Best dressed in Metal

While we’re on the topic of merch, I thought it might be a good time to keep talking about clothing.

More specifically what bands wear when they perform live.

I was at a gig on Friday, and the guitarist was wearing shorts with ankle socks on stage… no shoes to be seen and I couldn’t help but shake my head.

Your brand image is what defines your band, you spend hours writing and perfecting your music to create an album that you’re proud of.

Then you spend countless hours and dollars in the studio to perfect your songs and choose the order of your tracks. Time and effort is then spent choosing an artist for your artwork.

Then the band writes carefully constructed thank you’s and choose fonts for the album track listings.

Once your album is complete you find some nice jeans and a clean shirt out of your closet for promotional photos and video clips.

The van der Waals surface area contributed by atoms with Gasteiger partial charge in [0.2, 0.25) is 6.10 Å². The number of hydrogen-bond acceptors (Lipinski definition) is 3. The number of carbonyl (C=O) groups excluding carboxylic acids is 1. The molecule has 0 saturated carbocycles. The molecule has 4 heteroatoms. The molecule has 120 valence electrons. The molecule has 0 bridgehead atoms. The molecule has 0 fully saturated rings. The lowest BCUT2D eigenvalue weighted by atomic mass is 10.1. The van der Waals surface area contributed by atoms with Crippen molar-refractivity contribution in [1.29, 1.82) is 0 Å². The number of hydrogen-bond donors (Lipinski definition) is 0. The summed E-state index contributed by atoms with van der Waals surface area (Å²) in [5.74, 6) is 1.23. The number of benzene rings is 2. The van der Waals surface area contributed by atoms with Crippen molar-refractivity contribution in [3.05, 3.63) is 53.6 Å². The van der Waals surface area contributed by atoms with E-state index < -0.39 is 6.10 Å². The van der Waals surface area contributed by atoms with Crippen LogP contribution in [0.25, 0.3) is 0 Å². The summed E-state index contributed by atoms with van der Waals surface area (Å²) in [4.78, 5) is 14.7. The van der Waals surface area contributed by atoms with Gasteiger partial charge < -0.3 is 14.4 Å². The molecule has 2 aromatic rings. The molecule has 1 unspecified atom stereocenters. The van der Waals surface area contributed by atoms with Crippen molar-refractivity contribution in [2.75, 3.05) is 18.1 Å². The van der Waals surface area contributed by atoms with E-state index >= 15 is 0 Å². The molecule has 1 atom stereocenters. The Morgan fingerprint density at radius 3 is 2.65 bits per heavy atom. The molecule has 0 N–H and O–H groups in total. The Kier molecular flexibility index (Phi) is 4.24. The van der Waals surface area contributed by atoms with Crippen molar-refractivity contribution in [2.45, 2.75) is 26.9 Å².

When it comes to live shows you choose your best guitars and gear, hire a sound and lighting engineer to ensure you sound good and a lot of bands these days are displaying elaborate banners with their album artwork.

As an artist you spend so much time perfecting your craft, so why not spend a little extra time in presenting yourself, to match your sound and the image you want to portray to your fans?

The Seer

These days many bands are taking that extra step, to coordinate their on stage clothing before the show.

Whether it be deciding if the band wears shorts or jeans, and if so what colour?

Should band members wear plain unison coloured shirts, button up shirts or band shirts?

Will you all wear matching uniforms or have your logo embroidered on a piece of clothing?

Or even if your corpse paint or makeup will compliment each other.

Carach Angren

There will be photographers at your gig, so make sure you look sharp.

These photos will be all over the internet for not only your fans to see, but also for people who have not listened to your yet, or even promoters who may be looking for support acts for their shows.


Whether it’s your first or 100th gig, take some time to think about your image and what you want the world to see when you’re on stage.